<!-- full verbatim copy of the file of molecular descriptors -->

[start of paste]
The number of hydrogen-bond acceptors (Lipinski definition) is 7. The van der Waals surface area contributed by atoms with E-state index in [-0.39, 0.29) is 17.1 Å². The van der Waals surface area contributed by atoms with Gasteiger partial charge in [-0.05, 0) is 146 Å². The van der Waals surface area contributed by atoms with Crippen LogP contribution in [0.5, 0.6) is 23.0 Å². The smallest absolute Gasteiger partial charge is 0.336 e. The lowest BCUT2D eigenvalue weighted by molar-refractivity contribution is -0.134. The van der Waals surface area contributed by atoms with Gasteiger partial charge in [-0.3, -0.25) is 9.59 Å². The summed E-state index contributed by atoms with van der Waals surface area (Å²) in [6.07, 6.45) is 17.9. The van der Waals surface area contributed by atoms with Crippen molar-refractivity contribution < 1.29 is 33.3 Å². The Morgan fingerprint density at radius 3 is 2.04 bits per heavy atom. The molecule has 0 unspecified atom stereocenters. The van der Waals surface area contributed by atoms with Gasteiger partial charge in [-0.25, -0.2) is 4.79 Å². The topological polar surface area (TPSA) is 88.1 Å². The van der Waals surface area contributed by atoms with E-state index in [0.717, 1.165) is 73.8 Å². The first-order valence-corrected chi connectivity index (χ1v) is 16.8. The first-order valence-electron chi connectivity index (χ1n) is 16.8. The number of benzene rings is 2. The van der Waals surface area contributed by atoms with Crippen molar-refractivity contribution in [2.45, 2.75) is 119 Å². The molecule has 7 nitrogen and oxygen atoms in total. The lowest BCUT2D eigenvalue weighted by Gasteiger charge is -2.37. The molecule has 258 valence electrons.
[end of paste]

The number of hydrogen-bond acceptors (Lipinski definition) is 7. The van der Waals surface area contributed by atoms with E-state index in [-0.39, 0.29) is 17.1 Å². The van der Waals surface area contributed by atoms with Gasteiger partial charge in [-0.05, 0) is 146 Å². The van der Waals surface area contributed by atoms with Crippen LogP contribution in [0.5, 0.6) is 23.0 Å². The smallest absolute Gasteiger partial charge is 0.336 e. The lowest BCUT2D eigenvalue weighted by molar-refractivity contribution is -0.134. The van der Waals surface area contributed by atoms with Gasteiger partial charge in [-0.3, -0.25) is 9.59 Å². The summed E-state index contributed by atoms with van der Waals surface area (Å²) in [6.07, 6.45) is 17.9. The van der Waals surface area contributed by atoms with Crippen molar-refractivity contribution < 1.29 is 33.3 Å². The Morgan fingerprint density at radius 3 is 2.04 bits per heavy atom. The molecule has 0 unspecified atom stereocenters. The van der Waals surface area contributed by atoms with Gasteiger partial charge in [-0.25, -0.2) is 4.79 Å². The topological polar surface area (TPSA) is 88.1 Å². The van der Waals surface area contributed by atoms with E-state index in [0.717, 1.165) is 73.8 Å². The first-order valence-corrected chi connectivity index (χ1v) is 16.8. The first-order valence-electron chi connectivity index (χ1n) is 16.8. The number of benzene rings is 2. The van der Waals surface area contributed by atoms with Crippen molar-refractivity contribution in [2.45, 2.75) is 119 Å². The molecule has 7 nitrogen and oxygen atoms in total. The lowest BCUT2D eigenvalue weighted by Gasteiger charge is -2.37. The molecule has 258 valence electrons.